NNP vs PNP vs FNP
- 0Mar 24, '13 by WildcatFanRNI currently work a cardiovascular TCU and love it. However, my goal is to work with kids and babies, hopefully even NICU. I did my ADN preceptorship in a pediatric ED as well as a preceptorship on a level 3 NICU and fell in love with peds. However, actually getting a job with peds is very, very difficult.
I know in my heart I would like to advance to the NP level. But I'm stuck on which route to go. There are few schools in my area that have pediatric NP, one with NNP, most have FNP. Has anyone ever done FNP and got another certificate as a PNP? The reason I'm considering FNP is so I don't pigeon hole myself, even though we have a children's hospital in the area. Of course I think it would be to my benefit to actually try to transfer to the children's hospital when I'm able.
I know regardless of which route I take, it's going to be difficult. I also know that if I even wanted to head in the direction of NNP I would definatly need to get a job in NICU.
I hope I don't sound to rambling.
- 2,178 Visits
- 1Mar 24, '13 by llg GuideSince you have never worked in pediatrics, I would suggest doing so before investing in a graduate education focusing on peds. Until you have actually had a job that involves working with a pediatric population, you will not know whether or not you will actually like it. You need that information to make an informed decision. You can speculate and imagine forever, but until you actually try it, you won't know. I recommend that you not spend any money on a graduate education until you get that information.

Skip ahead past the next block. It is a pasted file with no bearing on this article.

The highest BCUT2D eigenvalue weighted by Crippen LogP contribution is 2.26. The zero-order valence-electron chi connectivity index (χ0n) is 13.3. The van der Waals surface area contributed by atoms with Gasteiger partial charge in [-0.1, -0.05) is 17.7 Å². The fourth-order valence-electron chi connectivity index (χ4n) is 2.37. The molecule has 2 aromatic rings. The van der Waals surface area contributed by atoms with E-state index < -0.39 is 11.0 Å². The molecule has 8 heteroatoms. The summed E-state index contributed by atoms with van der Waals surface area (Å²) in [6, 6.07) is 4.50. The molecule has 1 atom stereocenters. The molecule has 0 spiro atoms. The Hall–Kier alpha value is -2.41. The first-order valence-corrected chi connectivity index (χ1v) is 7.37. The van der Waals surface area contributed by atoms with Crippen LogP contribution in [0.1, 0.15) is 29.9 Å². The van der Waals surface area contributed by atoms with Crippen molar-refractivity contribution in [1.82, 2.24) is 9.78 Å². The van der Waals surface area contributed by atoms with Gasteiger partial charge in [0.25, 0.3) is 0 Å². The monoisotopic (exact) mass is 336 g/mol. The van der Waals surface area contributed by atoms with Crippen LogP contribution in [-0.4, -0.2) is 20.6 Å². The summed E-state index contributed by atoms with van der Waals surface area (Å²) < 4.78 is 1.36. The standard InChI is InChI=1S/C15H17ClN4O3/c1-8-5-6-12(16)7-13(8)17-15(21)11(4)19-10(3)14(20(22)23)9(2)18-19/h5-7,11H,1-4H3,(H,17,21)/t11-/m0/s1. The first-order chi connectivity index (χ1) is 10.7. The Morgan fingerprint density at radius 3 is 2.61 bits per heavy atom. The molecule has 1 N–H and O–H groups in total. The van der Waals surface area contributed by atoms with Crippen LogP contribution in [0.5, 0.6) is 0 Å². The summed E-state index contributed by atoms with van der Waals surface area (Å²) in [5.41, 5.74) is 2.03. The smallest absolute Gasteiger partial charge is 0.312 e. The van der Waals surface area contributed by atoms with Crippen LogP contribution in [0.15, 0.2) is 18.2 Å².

A lot of people think they would like something ... but find out it's not really for them once they try it. Having been a student in peds, you have a strong clue that you will like it, but you need to actually work there for at least several months before you can know for sure.
If you are not sure what population you want to work with, you are not ready to make the decision.
- 0Mar 24, '13 by babyRN.llg is right, you'll need that exposure to peds before investing so much money into a graduate program. At least you know you're flexible--working with adults, peds, and neo. I don't think I'd be able to stand anything but NICU in the clinical setting nowadays. However, when I was a student, I thought I "loved" working on a med-surg floor (did a few years as a tech on a trauma surgery floor). It was only when I got to NICU that I realized that it was 2309429038 times better for me.
I will say that it would be hard to bounce back and forth between FNP, PNP, and NNP, so I'd focus on one degree with possibly another one. Realistically, you probably won't be able to work part-time as a NNP and part-time in a clinic as a FNP. It wouldn't be impossible, but it would be very hard to keep up your skills in both and find employers willing to do both...
- 0Mar 28, '13 by WildcatFanRNGood points all. I really do want to work with kids again, not just because I hope to someday be a NP, but because I really want to. Even if the NP bug passes me by, I do want to be a pediatric nurse regardless. Also, I don't think I would attempt to go the NNP or PNP route without the requisite bedside experience to go with it. The one NNP in my area has a 1 year bedside requirement in a level 3 NICU so, unless I can get a job in one that route is just a pipe dream anyway.